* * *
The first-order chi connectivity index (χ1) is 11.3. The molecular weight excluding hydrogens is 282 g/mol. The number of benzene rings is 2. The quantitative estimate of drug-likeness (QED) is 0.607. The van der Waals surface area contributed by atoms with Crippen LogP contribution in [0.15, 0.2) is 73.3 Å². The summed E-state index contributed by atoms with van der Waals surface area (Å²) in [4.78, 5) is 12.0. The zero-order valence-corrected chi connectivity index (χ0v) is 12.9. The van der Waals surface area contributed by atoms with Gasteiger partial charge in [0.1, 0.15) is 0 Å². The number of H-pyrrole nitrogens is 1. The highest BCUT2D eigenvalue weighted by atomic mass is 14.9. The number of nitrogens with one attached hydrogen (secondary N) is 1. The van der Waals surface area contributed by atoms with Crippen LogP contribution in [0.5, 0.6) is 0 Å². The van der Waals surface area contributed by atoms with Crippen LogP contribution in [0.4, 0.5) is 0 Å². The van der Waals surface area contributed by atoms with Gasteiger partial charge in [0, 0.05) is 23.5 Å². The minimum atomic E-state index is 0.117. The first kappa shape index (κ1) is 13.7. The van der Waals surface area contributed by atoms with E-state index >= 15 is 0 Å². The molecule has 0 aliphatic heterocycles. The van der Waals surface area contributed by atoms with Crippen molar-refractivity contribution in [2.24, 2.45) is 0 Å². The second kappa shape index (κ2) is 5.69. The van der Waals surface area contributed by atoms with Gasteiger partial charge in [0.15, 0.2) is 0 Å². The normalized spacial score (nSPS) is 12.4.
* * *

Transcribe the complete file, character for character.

The first-order chi connectivity index (χ1) is 11.3. The molecular weight excluding hydrogens is 282 g/mol. The number of benzene rings is 2. The quantitative estimate of drug-likeness (QED) is 0.607. The van der Waals surface area contributed by atoms with Crippen LogP contribution in [0.15, 0.2) is 73.3 Å². The summed E-state index contributed by atoms with van der Waals surface area (Å²) in [4.78, 5) is 12.0. The zero-order valence-corrected chi connectivity index (χ0v) is 12.9. The van der Waals surface area contributed by atoms with Gasteiger partial charge in [0.1, 0.15) is 0 Å². The number of H-pyrrole nitrogens is 1. The highest BCUT2D eigenvalue weighted by atomic mass is 14.9. The number of nitrogens with one attached hydrogen (secondary N) is 1. The van der Waals surface area contributed by atoms with Crippen LogP contribution in [0.5, 0.6) is 0 Å². The van der Waals surface area contributed by atoms with Crippen LogP contribution in [0.4, 0.5) is 0 Å². The van der Waals surface area contributed by atoms with Gasteiger partial charge in [0, 0.05) is 23.5 Å². The minimum atomic E-state index is 0.117. The first kappa shape index (κ1) is 13.7. The van der Waals surface area contributed by atoms with E-state index >= 15 is 0 Å². The molecule has 0 aliphatic heterocycles. The van der Waals surface area contributed by atoms with Crippen molar-refractivity contribution in [2.24, 2.45) is 0 Å². The second kappa shape index (κ2) is 5.69. The van der Waals surface area contributed by atoms with Gasteiger partial charge in [0.15, 0.2) is 0 Å². The normalized spacial score (nSPS) is 12.4.